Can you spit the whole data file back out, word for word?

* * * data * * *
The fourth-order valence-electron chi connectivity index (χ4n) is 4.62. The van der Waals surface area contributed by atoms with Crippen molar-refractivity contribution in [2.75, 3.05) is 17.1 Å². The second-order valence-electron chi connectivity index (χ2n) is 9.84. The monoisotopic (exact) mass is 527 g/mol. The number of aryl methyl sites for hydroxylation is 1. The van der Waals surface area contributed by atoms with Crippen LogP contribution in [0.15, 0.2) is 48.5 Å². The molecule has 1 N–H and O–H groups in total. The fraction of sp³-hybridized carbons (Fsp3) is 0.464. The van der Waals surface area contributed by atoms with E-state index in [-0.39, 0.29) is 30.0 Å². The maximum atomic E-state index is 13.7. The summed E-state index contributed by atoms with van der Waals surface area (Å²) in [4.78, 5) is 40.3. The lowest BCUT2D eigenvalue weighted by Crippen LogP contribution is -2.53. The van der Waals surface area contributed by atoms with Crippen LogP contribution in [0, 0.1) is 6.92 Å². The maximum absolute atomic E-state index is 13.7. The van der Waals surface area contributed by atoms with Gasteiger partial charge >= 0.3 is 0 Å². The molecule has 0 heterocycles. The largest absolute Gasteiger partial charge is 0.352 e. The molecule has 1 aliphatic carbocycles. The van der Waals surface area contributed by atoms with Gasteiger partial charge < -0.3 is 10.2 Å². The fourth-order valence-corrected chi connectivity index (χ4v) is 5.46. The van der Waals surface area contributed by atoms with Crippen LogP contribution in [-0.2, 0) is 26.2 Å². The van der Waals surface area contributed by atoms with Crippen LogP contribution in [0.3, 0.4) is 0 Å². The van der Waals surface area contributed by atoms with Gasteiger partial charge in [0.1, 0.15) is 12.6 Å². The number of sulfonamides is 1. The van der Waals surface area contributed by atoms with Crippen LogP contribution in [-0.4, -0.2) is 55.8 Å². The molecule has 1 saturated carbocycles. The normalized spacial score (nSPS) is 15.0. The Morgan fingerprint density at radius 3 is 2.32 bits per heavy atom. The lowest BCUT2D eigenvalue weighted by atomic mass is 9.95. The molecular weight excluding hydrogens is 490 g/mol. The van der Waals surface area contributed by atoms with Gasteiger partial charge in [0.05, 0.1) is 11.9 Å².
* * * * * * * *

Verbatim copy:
The fourth-order valence-electron chi connectivity index (χ4n) is 4.62. The van der Waals surface area contributed by atoms with Crippen molar-refractivity contribution in [2.75, 3.05) is 17.1 Å². The second-order valence-electron chi connectivity index (χ2n) is 9.84. The monoisotopic (exact) mass is 527 g/mol. The number of aryl methyl sites for hydroxylation is 1. The van der Waals surface area contributed by atoms with Crippen LogP contribution in [0.15, 0.2) is 48.5 Å². The molecule has 1 N–H and O–H groups in total. The fraction of sp³-hybridized carbons (Fsp3) is 0.464. The van der Waals surface area contributed by atoms with E-state index in [-0.39, 0.29) is 30.0 Å². The maximum atomic E-state index is 13.7. The summed E-state index contributed by atoms with van der Waals surface area (Å²) in [4.78, 5) is 40.3. The lowest BCUT2D eigenvalue weighted by Crippen LogP contribution is -2.53. The van der Waals surface area contributed by atoms with Crippen LogP contribution in [0, 0.1) is 6.92 Å². The maximum absolute atomic E-state index is 13.7. The van der Waals surface area contributed by atoms with Gasteiger partial charge >= 0.3 is 0 Å². The molecule has 0 heterocycles. The largest absolute Gasteiger partial charge is 0.352 e. The molecule has 1 aliphatic carbocycles. The van der Waals surface area contributed by atoms with Gasteiger partial charge < -0.3 is 10.2 Å². The fourth-order valence-corrected chi connectivity index (χ4v) is 5.46. The van der Waals surface area contributed by atoms with Crippen LogP contribution in [-0.2, 0) is 26.2 Å². The van der Waals surface area contributed by atoms with Crippen LogP contribution in [0.3, 0.4) is 0 Å². The van der Waals surface area contributed by atoms with Gasteiger partial charge in [0.1, 0.15) is 12.6 Å². The number of sulfonamides is 1. The van der Waals surface area contributed by atoms with Crippen LogP contribution in [-0.4, -0.2) is 55.8 Å². The molecule has 1 saturated carbocycles. The normalized spacial score (nSPS) is 15.0. The Morgan fingerprint density at radius 3 is 2.32 bits per heavy atom. The lowest BCUT2D eigenvalue weighted by atomic mass is 9.95. The molecular weight excluding hydrogens is 490 g/mol. The van der Waals surface area contributed by atoms with Gasteiger partial charge in [0.05, 0.1) is 11.9 Å².